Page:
I arrived a bit late at the first talk, but heard a fascinating paper that got me thinking about racial dynamics in the US versus the rest of the Americas. In the US, historically, there has been a one-drop rule. This is the idea that a person with one black ancestor is considered to be black. Many scholars have contested the extent to which this “one-drop rule” has ever actually existed. To the extent that it has been in place, it is clearly in decline. People with black ancestry in the US, such as Cubans or Dominicans, do not always self-identify as black, and can be identified as Latino, not black, in some cases. There are also some people with black ancestry who consider themselves to be bi-racial, not black.

In some Latin American and Caribbean countries, there has historically been an intermediary category between black and white – often called mulatto, which has allowed some people of African descent to not identify as black. This is a group of people who does not face as much racial discrimination as blacks, yet does not fully benefit from white privilege. The first paper in this panel was on Jamaicans of mixed ancestry who did not see themselves as “black” in Jamaica, yet who were, in some cases racialized as “black” when the went to the US. The presenter argued that these people experienced color privilege in Jamaica, but not in the US.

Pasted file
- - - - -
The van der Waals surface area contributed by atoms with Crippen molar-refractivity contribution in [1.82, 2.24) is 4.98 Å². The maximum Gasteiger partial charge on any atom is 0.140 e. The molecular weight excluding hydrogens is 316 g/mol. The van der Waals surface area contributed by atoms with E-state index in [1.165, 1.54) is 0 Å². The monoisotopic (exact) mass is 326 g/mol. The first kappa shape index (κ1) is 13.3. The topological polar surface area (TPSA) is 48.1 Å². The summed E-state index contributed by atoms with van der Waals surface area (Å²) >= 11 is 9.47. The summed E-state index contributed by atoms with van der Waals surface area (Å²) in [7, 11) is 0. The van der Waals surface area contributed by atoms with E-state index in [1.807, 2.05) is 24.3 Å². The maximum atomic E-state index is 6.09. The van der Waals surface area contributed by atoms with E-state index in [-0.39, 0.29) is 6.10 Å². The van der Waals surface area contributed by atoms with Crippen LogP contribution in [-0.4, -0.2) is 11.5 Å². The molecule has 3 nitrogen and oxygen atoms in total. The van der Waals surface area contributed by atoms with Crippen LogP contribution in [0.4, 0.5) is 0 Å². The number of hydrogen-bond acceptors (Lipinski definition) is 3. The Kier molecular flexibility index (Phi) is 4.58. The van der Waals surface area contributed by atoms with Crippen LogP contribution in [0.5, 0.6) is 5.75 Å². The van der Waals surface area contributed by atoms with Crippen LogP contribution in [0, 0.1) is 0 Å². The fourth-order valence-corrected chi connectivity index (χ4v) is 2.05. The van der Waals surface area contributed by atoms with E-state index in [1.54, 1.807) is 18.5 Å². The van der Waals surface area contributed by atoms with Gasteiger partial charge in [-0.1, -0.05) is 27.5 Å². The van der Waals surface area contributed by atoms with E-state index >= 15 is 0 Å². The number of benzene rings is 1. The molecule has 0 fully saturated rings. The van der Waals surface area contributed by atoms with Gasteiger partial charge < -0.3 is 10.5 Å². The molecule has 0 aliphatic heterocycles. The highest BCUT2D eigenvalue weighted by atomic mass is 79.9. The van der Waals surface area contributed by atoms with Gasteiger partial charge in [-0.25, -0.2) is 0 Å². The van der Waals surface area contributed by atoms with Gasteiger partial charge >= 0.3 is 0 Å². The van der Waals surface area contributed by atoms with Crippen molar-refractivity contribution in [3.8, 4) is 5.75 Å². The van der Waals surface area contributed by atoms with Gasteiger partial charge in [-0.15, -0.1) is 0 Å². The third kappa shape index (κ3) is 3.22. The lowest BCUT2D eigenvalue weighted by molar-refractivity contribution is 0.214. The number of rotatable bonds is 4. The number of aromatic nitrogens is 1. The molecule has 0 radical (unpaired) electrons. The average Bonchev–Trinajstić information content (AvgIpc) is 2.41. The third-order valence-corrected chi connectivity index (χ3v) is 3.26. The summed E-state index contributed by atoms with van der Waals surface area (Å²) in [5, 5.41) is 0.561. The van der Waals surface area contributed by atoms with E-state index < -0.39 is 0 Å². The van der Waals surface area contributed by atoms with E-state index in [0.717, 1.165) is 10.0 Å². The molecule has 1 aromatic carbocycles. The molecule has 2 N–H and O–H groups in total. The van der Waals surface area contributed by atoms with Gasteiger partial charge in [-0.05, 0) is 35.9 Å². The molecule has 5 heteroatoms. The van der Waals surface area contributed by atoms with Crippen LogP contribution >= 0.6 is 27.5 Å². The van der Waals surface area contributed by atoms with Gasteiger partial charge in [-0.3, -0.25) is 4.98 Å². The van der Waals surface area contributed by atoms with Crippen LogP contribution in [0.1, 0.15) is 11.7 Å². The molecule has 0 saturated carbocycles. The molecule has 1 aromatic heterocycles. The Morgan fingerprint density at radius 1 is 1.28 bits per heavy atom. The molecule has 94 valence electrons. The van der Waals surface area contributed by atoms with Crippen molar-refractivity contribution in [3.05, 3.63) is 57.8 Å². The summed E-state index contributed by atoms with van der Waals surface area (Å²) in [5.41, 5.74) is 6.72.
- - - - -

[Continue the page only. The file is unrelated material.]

Because of the stigma of blackness in the US, many of the people interviewed were not keen on self-identifying as black. The speaker argued that people of mixed race do not experience the same privilege in the US as they do in Jamaica. This is key – the privilege is relative. Mixed-race, light-skinned Jamaicans experience a relative, not a complete, loss of privilege when they move to the US. In some cases, they can avoid the stigma associated with blackness, because of their light skin. Yet, their otherness prevents them from being fully identified as white. This is interesting, because it raises the question of whether or not the US has an intermediary category. Is there a group between blacks and whites in the US? Sociologist Eduardo Bonilla-Silva argues that this group of “honorary whites” is emerging in the US.